Art takes on terror (Weekly Art Column, Rainbow Palette, With Images)

March 20th, 2009 - 4:57 pm ICT by IANS  

By Madhusree Chatterjee
New Delhi, March 20 (IANS) Terror is a reality of our times, whose echoes can be felt across the country. Now leading artists and top galleries from Kolkata have joined hands for a mega exhibition, “Art Against Terrorism”.

The exhibition will begin March 23 at the Aakriti Art Gallery in Kolkata, said Vikram Bachhawat, director of the gallery.

The exhibition is part of a series against terror, which, he said, had become a “crusade for the artists’ fraternity in Kolkata”.

The artists include veterans like Kartick Chandra Pyne, Jogen Chowdhury, Rabin Mandal, Partha Pratim Deb, Sunil De and Habibur Rahman.

“The act of terrorism is completely a representation of cowardice. Terrorism cannot be supported, be it from a fundamentalist groups or in any other type of act of violence that brings about a dissonance and dissolution to our basic existence,” Bachhawat said in a media brief.

This is why artists have come forward to lend their voice against forces of terrorism through their work of art, he added.

The art works will include canvases, sculptures and installations.


Generation Next

An exhibition, “Gen Next”, at the Open Palm Court at the India Habitat Centre in the capital, presented fresh and original art works by newcomers.

Presented by Ragini Arts, the exhibition stood out for its diverse interpretations of common themes by artists. The artists, mostly new finds, were from different parts of the country, each characterised by their concerns and typical socio-economic and cultural milieus.

The art works were mostly figurative and colourful, painted in acrylic on canvas.

“Younger artists are often brushed aside by senior artists, who say oil is a better medium. But their new concepts and the techniques touch me. These artists may not able to hit big prices, but they are worth taking a look and appreciating,” Nidhi Jain of Ragini Arts told IANS.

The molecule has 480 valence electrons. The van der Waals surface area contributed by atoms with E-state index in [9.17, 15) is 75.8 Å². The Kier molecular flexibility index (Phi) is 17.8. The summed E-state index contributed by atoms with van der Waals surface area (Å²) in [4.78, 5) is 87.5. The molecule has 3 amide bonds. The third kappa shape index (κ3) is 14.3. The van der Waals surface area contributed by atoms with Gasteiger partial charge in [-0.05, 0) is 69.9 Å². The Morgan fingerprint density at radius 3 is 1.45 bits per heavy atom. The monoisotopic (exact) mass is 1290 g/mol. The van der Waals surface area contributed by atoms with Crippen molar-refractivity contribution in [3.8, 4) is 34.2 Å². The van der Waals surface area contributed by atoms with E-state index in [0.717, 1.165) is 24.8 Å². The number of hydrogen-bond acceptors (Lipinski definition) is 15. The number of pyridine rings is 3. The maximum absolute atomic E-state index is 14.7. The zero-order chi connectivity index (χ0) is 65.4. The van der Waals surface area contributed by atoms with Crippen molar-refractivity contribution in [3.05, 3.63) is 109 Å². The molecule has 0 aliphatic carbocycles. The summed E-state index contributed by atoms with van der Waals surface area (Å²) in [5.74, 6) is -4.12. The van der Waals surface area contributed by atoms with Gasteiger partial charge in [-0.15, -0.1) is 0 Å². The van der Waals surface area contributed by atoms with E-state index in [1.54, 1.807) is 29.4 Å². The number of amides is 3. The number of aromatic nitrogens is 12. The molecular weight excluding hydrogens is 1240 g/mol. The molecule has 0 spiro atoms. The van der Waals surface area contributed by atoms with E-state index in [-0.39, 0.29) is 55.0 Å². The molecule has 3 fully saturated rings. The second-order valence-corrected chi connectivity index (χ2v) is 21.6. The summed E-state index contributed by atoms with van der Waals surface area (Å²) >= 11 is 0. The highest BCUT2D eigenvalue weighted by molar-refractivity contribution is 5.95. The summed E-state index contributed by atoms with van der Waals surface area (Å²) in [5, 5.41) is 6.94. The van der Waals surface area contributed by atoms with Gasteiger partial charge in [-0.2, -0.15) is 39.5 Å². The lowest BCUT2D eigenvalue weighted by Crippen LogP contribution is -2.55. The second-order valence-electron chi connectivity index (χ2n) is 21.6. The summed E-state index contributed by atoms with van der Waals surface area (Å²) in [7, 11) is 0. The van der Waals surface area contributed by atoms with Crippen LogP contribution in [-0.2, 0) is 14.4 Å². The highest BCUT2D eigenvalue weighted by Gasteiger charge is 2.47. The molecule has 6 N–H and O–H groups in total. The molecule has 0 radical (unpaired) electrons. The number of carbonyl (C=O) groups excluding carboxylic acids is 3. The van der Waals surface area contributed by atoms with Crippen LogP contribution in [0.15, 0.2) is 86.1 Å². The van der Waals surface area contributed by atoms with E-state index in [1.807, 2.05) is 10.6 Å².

Jain’s “prize find” for the show has been Amit Slathia, an artist from Jammu. “After completing his Master of Fine Arts from Jaipur, he was struggling in a cramped studio in Garhi artists’ village (in south Delhi), sometimes without money for food. But his figure studies were brilliant. He is definitely the catch of the season,” Jain said.

Slathia’s untitled studies of a “young man in motion” - an eight-part series on paper and the installation of a bust with scarf around its neck made of plastic bottle caps (from Coke, Pepsi and Limca bottles) were the high points of the show that closed March 18.


Husain’s Gandhi painting fetches $152,000

The sale of South Asian contemporary art in New York Friday morning reasserted the supremacy of the Indian masters once again in the international market. Maqbool Fida Husain’s Gandhi - Man of Peace topped the sale raking in $152,000.

“This morning’s sale of South Asian Modern and contemporary art was led by Vasudeo S. Gaitonde’s superb Untitled, 1965, which achieved $482,500. We were also pleased to see further strong results for Maqbool Fida Husain’s Gandhi- Man of Peace at $152,000 and Rameshwar Broota’s Face at $80,500,” Hugo Weihe, head of Indian and Southeast Asian Art, said from New York in a statement.

He said buyers continued to be selective and focussed on quality with solid results for mid-level price ranges. “The sale was well attended by international bidders in the room, on the phone and on Christie’s Live,” Weihe said.

Menaka Kumari Shah, Christie’s India representative, said the sale reinforced the strength of Indian modern masters. “We witnessed more disciplined buying with a focus on quality proving there is still liquidity in the market and confidence in this collecting category.”

Some of the other important works on sale included an untitled canvas by Subodh Gupta and Transplantation by Rameshwar Broota.

The auction fetched $ 2,412,000. Christie’s officials said of the 72 lots offered, 45 were sold.

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